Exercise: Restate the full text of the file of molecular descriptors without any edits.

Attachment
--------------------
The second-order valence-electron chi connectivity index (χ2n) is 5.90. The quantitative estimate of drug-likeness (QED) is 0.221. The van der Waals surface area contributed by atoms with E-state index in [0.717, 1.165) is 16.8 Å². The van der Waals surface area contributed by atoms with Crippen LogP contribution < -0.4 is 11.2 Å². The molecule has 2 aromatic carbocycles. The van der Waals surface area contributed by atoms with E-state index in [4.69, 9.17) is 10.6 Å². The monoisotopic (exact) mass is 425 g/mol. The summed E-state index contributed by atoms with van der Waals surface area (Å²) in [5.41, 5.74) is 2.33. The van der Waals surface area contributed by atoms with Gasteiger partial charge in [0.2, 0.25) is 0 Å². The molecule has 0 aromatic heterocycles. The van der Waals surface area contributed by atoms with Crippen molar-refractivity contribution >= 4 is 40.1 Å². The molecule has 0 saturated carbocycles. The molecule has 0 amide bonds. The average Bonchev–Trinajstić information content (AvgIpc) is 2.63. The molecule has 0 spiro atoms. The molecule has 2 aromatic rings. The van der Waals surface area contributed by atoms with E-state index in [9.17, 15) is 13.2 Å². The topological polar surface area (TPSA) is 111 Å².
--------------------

The second-order valence-electron chi connectivity index (χ2n) is 5.90. The quantitative estimate of drug-likeness (QED) is 0.221. The van der Waals surface area contributed by atoms with E-state index in [0.717, 1.165) is 16.8 Å². The van der Waals surface area contributed by atoms with Crippen LogP contribution < -0.4 is 11.2 Å². The molecule has 2 aromatic carbocycles. The van der Waals surface area contributed by atoms with E-state index in [4.69, 9.17) is 10.6 Å². The monoisotopic (exact) mass is 425 g/mol. The summed E-state index contributed by atoms with van der Waals surface area (Å²) in [5.41, 5.74) is 2.33. The van der Waals surface area contributed by atoms with Gasteiger partial charge in [0.2, 0.25) is 0 Å². The molecule has 0 aromatic heterocycles. The van der Waals surface area contributed by atoms with Crippen molar-refractivity contribution >= 4 is 40.1 Å². The molecule has 0 saturated carbocycles. The molecule has 0 amide bonds. The average Bonchev–Trinajstić information content (AvgIpc) is 2.63. The molecule has 0 spiro atoms. The molecule has 2 aromatic rings. The van der Waals surface area contributed by atoms with E-state index in [9.17, 15) is 13.2 Å². The topological polar surface area (TPSA) is 111 Å².